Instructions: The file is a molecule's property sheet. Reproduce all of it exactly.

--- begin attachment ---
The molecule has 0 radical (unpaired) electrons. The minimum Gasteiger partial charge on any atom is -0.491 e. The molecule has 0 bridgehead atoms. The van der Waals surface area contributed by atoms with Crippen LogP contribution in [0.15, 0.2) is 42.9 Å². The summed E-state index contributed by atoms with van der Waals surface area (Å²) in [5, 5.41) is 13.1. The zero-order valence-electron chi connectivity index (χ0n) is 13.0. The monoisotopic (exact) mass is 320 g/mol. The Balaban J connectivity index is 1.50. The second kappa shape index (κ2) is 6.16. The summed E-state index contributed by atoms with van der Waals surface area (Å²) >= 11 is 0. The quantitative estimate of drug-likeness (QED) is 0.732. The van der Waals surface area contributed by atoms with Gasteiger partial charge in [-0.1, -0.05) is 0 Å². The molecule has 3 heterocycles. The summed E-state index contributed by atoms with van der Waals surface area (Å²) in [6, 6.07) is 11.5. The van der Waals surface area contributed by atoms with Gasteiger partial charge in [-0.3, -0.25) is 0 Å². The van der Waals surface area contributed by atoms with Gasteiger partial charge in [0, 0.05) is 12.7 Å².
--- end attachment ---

The molecule has 0 radical (unpaired) electrons. The minimum Gasteiger partial charge on any atom is -0.491 e. The molecule has 0 bridgehead atoms. The van der Waals surface area contributed by atoms with Crippen LogP contribution in [0.15, 0.2) is 42.9 Å². The summed E-state index contributed by atoms with van der Waals surface area (Å²) in [5, 5.41) is 13.1. The zero-order valence-electron chi connectivity index (χ0n) is 13.0. The monoisotopic (exact) mass is 320 g/mol. The Balaban J connectivity index is 1.50. The second kappa shape index (κ2) is 6.16. The summed E-state index contributed by atoms with van der Waals surface area (Å²) >= 11 is 0. The quantitative estimate of drug-likeness (QED) is 0.732. The van der Waals surface area contributed by atoms with Gasteiger partial charge in [-0.1, -0.05) is 0 Å². The molecule has 3 heterocycles. The summed E-state index contributed by atoms with van der Waals surface area (Å²) in [6, 6.07) is 11.5. The van der Waals surface area contributed by atoms with Gasteiger partial charge in [-0.3, -0.25) is 0 Å². The van der Waals surface area contributed by atoms with Gasteiger partial charge in [0, 0.05) is 12.7 Å².